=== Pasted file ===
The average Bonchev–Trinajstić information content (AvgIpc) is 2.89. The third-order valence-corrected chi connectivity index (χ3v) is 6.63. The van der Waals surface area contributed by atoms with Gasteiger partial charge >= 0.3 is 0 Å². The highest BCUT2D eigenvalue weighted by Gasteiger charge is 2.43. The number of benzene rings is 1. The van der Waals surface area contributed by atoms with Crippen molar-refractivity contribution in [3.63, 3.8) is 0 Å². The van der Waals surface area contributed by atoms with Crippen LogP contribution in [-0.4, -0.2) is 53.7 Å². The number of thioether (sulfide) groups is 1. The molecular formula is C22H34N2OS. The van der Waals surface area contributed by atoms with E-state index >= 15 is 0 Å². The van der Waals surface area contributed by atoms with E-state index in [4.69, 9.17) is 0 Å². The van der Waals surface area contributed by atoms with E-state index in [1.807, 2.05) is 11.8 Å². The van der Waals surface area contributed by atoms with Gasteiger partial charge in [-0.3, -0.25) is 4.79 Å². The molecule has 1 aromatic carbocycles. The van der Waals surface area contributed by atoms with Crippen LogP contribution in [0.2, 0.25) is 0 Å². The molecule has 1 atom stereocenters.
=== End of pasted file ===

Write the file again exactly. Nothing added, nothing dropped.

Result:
The average Bonchev–Trinajstić information content (AvgIpc) is 2.89. The third-order valence-corrected chi connectivity index (χ3v) is 6.63. The van der Waals surface area contributed by atoms with Gasteiger partial charge >= 0.3 is 0 Å². The highest BCUT2D eigenvalue weighted by Gasteiger charge is 2.43. The number of benzene rings is 1. The van der Waals surface area contributed by atoms with Crippen molar-refractivity contribution in [3.63, 3.8) is 0 Å². The van der Waals surface area contributed by atoms with Crippen LogP contribution in [-0.4, -0.2) is 53.7 Å². The number of thioether (sulfide) groups is 1. The molecular formula is C22H34N2OS. The van der Waals surface area contributed by atoms with E-state index >= 15 is 0 Å². The van der Waals surface area contributed by atoms with E-state index in [4.69, 9.17) is 0 Å². The van der Waals surface area contributed by atoms with E-state index in [1.807, 2.05) is 11.8 Å². The van der Waals surface area contributed by atoms with Gasteiger partial charge in [-0.3, -0.25) is 4.79 Å². The molecule has 1 aromatic carbocycles. The van der Waals surface area contributed by atoms with Crippen LogP contribution in [0.2, 0.25) is 0 Å². The molecule has 1 atom stereocenters.